History & Culture

Brief History of the U.S. Forest Service

Established in 1905, the Forest Service is an agency of the U.S. Department of Agriculture. The Forest Service manages public lands in national forests and grasslands. Gifford Pinchot, the first Chief of the Forest Service, summed up the mission of the Forest Service— "to provide the greatest amount of good for the greatest amount of people in the long run. National forests and grasslands encompass 193 million acres of land, which is an area equivalent to the size of Texas.

The United States Forest Service, an agency within the U.S. Department of Agriculture, has existed for more than one hundred years with the express purpose of managing public forests and grasslands. Much can be learned about the changing attitudes of the American people toward nature, natural resources, and each other, by examining the history of the USFS. These webpages are intended to document some of that long history.

From the beginning of his career as the first Chief of the USFS, Gifford Pinchot recognized the value of photography to explain, educate, and influence the public as he worked to introduce the new field of forestry. To learn more about the massive and rich resource that grew out of his enthusiasm, see “SHOOT: Over 100 Years of Forest Service Photography” by former USFS Historian, Aaron Shapiro.

How the National Forests in Mississippi Came To Be

The Bienville and Holly Springs National Forests were established on June 15, 1936. On June 17, 1936, the De Soto National Forest was established followed by the Homochitto National Forest on June 20, 1936. In the latter part of 1936, the four National Forests were combined administratively to become what is called the "National Forests in Mississippi". On November 27, 1959, the Tombigbee National Forest was formed and administratively added with the others. Finally, on January 12, 1961, the Delta National Forest was established and added to what is now the National Forests in Mississippi. The Supervisor's Office is located in Jackson, Mississippi, while each of the National Forests maintain a local administrative office (Ranger District Office) near or in the Forest it manages.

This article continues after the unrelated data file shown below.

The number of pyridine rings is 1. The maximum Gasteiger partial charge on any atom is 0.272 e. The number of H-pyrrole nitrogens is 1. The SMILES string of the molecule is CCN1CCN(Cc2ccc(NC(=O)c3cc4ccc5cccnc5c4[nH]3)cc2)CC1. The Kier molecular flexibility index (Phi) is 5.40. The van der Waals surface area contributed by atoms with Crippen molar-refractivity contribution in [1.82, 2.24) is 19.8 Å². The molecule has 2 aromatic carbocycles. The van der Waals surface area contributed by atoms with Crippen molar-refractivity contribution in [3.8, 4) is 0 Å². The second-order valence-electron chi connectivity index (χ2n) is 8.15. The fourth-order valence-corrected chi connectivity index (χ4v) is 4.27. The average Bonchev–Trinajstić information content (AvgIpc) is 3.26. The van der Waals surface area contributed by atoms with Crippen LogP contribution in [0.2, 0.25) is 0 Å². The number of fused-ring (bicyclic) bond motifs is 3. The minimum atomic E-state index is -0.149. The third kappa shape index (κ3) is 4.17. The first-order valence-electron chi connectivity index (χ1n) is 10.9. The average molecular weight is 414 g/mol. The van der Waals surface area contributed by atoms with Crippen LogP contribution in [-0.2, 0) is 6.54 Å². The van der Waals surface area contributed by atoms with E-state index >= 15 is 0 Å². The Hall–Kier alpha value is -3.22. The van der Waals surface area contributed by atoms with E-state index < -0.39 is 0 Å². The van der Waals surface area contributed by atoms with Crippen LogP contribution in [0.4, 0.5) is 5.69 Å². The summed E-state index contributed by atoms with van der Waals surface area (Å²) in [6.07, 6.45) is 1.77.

Purpose of the Archaeology and Heritage Program

Our Forest Service archaeologists' main concern is the protection and preservation of our cultural heritage. The majority of their job consists of compliance work - carrying out specific tasks that adhere to state and federal laws designed to protect historic and prehistoric sites. These tasks include survey, research, rehabilitation and restoration.

Before any project on national forest land is carried out, the area must be surveyed for heritage resources that could potentially be disturbed by project activities. Each project includes a report submitted to the State Historic Preservation Office. This office must concur with any proposed activities before project implementation can occur.

In addition to locating and protecting heritage resources, Forest Service archaeologists are responsible for preserving and rehabilitating heritage resource sites that might have been damaged by vandalism or environmental processes.

A large part of an archaeologist's job includes informing and educating the public about our cultural heritage and why it is necessary to preserve our past.


Archaeologists strive o protect significant heritage resources, to share their values with the American people, and to contribute relevant information and perspectives to natural resource management. In so doing wewill:

  • Ensure that future generations will have an opportunity to discover the human story etched on the landscapes of the Daniel Boone National Forest;

  • Make the past come alive as a vibrant part of our recreational experiences and community life; and

  • Connect people to the land in a way that will help us better understand and manage forest ecosystems.